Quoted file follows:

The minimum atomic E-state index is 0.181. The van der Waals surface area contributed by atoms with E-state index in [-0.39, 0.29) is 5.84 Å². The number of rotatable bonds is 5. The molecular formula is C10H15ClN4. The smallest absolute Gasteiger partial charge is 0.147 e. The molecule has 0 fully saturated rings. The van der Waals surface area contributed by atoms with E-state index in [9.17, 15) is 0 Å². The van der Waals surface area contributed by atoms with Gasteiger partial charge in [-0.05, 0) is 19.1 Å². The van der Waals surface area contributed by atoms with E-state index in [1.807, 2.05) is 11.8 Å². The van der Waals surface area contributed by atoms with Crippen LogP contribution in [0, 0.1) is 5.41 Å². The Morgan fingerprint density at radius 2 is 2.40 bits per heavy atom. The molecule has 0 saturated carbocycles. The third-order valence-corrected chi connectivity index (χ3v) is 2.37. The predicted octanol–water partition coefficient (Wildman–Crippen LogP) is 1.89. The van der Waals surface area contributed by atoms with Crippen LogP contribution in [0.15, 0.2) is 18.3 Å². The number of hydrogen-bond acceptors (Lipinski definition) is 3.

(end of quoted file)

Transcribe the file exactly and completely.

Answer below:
The minimum atomic E-state index is 0.181. The van der Waals surface area contributed by atoms with E-state index in [-0.39, 0.29) is 5.84 Å². The number of rotatable bonds is 5. The molecular formula is C10H15ClN4. The smallest absolute Gasteiger partial charge is 0.147 e. The molecule has 0 fully saturated rings. The van der Waals surface area contributed by atoms with E-state index in [9.17, 15) is 0 Å². The van der Waals surface area contributed by atoms with Gasteiger partial charge in [-0.05, 0) is 19.1 Å². The van der Waals surface area contributed by atoms with E-state index in [1.807, 2.05) is 11.8 Å². The van der Waals surface area contributed by atoms with Crippen LogP contribution in [0, 0.1) is 5.41 Å². The Morgan fingerprint density at radius 2 is 2.40 bits per heavy atom. The molecule has 0 saturated carbocycles. The third-order valence-corrected chi connectivity index (χ3v) is 2.37. The predicted octanol–water partition coefficient (Wildman–Crippen LogP) is 1.89. The van der Waals surface area contributed by atoms with Crippen LogP contribution in [0.15, 0.2) is 18.3 Å². The number of hydrogen-bond acceptors (Lipinski definition) is 3.